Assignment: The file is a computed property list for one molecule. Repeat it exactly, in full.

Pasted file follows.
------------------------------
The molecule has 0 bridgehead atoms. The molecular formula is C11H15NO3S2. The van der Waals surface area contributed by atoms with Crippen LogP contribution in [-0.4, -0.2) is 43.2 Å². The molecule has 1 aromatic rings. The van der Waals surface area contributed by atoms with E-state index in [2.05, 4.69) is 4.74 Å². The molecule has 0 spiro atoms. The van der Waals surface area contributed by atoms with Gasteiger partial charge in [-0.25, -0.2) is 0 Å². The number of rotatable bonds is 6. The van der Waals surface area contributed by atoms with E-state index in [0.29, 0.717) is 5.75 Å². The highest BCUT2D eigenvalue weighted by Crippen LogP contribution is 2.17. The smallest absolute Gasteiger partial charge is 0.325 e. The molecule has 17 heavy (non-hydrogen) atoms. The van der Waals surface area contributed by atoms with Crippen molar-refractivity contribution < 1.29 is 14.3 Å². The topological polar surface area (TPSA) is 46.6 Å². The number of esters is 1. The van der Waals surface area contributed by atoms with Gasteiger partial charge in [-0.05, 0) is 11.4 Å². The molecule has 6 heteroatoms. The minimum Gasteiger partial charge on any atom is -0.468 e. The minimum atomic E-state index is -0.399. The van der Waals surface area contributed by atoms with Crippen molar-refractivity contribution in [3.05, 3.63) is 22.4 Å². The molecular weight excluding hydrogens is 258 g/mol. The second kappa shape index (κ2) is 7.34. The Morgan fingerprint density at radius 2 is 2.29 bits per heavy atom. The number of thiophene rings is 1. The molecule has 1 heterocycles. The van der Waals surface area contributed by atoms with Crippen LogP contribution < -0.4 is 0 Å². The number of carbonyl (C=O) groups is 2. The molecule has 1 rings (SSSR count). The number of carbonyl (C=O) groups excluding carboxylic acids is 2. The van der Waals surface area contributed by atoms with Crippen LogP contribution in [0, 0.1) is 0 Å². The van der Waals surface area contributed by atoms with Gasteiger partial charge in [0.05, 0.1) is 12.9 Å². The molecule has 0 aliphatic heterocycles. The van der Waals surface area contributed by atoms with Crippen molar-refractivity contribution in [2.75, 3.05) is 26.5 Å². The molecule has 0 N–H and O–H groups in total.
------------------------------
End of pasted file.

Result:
The molecule has 0 bridgehead atoms. The molecular formula is C11H15NO3S2. The van der Waals surface area contributed by atoms with Crippen LogP contribution in [-0.4, -0.2) is 43.2 Å². The molecule has 1 aromatic rings. The van der Waals surface area contributed by atoms with E-state index in [2.05, 4.69) is 4.74 Å². The molecule has 0 spiro atoms. The van der Waals surface area contributed by atoms with Gasteiger partial charge in [-0.25, -0.2) is 0 Å². The number of rotatable bonds is 6. The van der Waals surface area contributed by atoms with E-state index in [0.29, 0.717) is 5.75 Å². The highest BCUT2D eigenvalue weighted by Crippen LogP contribution is 2.17. The smallest absolute Gasteiger partial charge is 0.325 e. The molecule has 17 heavy (non-hydrogen) atoms. The van der Waals surface area contributed by atoms with Crippen molar-refractivity contribution < 1.29 is 14.3 Å². The topological polar surface area (TPSA) is 46.6 Å². The number of esters is 1. The van der Waals surface area contributed by atoms with Gasteiger partial charge in [-0.05, 0) is 11.4 Å². The molecule has 6 heteroatoms. The minimum Gasteiger partial charge on any atom is -0.468 e. The minimum atomic E-state index is -0.399. The van der Waals surface area contributed by atoms with Crippen molar-refractivity contribution in [3.05, 3.63) is 22.4 Å². The molecular weight excluding hydrogens is 258 g/mol. The second kappa shape index (κ2) is 7.34. The Morgan fingerprint density at radius 2 is 2.29 bits per heavy atom. The number of thiophene rings is 1. The molecule has 1 heterocycles. The van der Waals surface area contributed by atoms with Crippen LogP contribution < -0.4 is 0 Å². The number of carbonyl (C=O) groups is 2. The molecule has 1 rings (SSSR count). The number of carbonyl (C=O) groups excluding carboxylic acids is 2. The van der Waals surface area contributed by atoms with Crippen LogP contribution in [0, 0.1) is 0 Å². The van der Waals surface area contributed by atoms with Gasteiger partial charge in [0.05, 0.1) is 12.9 Å². The molecule has 0 aliphatic heterocycles. The van der Waals surface area contributed by atoms with Crippen molar-refractivity contribution in [2.75, 3.05) is 26.5 Å². The molecule has 0 N–H and O–H groups in total.